→ right-hand rule, → rigorous selection rule,
→ selection rule, and
→ Trouton's rule.
M.E. riule, reule, from O.Fr. riule, from L. regula "straight stick, bar, ruler," related to regere "to rule, straighten, guide;" cognate with Pers. râst "right, straight," razan "rule," as below.
Razan from Av. razan "rule, order," from rāz- "to direct, put in line, set," rasman- "the lines or files of the army;" O.Pers. rāsta- "straight, true," rās- "to be right, straight, true;" Mid.Pers. râst "true, straight, direct;" Soghdian rəšt "right," rây-, râyênitan "to arrange;" Mod.Pers. râst "right, true; just, upright, straight;" raj "line, row," variants raž, rak, râk, rezg (Lori), radé, râdé "line, rule, row," rasté, râsté "row, a market with regular ranges of shops;" ris, risé "straight;" cf. Skt. raj- "to direct, stretch," rjuyant- "walking straight;" Gk. orektos "stretched out;" L. regere "to lead straight, guide, rule," p.p. rectus "right, straight;" PIE base *reg- "move in a straight line," hence, "to direct, rule."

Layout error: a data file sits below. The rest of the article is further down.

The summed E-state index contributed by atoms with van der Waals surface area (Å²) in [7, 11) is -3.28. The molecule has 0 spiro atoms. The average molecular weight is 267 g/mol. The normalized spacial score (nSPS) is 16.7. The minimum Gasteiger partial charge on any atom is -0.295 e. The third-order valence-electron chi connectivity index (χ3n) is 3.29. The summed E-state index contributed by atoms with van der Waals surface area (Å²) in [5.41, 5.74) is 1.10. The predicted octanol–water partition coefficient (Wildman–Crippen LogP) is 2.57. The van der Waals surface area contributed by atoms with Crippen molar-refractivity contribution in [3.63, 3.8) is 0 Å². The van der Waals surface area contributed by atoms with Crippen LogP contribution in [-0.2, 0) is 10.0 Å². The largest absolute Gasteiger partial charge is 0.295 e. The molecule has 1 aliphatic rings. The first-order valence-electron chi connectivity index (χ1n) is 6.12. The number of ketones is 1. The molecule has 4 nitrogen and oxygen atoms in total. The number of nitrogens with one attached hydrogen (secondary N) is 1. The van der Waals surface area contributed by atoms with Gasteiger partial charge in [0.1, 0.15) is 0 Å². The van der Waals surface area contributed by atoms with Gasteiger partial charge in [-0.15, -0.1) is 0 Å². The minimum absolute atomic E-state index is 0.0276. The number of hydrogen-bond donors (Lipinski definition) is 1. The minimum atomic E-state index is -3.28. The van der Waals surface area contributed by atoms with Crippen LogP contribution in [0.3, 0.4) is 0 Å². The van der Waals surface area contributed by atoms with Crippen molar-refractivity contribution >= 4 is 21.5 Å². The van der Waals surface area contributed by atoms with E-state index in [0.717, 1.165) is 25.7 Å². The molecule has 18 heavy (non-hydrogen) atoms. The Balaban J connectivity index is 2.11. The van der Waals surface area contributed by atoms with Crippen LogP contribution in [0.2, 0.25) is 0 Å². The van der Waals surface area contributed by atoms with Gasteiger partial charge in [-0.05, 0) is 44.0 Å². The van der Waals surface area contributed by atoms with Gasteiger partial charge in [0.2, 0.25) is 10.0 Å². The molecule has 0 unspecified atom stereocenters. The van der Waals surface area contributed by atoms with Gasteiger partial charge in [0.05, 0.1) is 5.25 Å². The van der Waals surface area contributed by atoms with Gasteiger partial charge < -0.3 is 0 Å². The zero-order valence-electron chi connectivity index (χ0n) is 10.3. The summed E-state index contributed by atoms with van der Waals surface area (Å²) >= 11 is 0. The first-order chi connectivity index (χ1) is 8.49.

rule of decision
Fr.: régle de décision
rule of three
Fr.: règle de trois
Te method of finding the fourth term in a proportion when three terms are given.
Fr.: réseau à traits
A → diffraction grating with a series of grooves that have been ruled on a reflective surface with a diamond tool mounted on a ruling machine. Ruled gratings may have triangular or trapezoidal groove profiles, whereas → holographic gratings usually have sinusoidal groove profiles.
ruye-ye xatt sâxté
Fr.: surface réglée
A surface, such as a cylinder or cone, that can be generated by moving a straight line.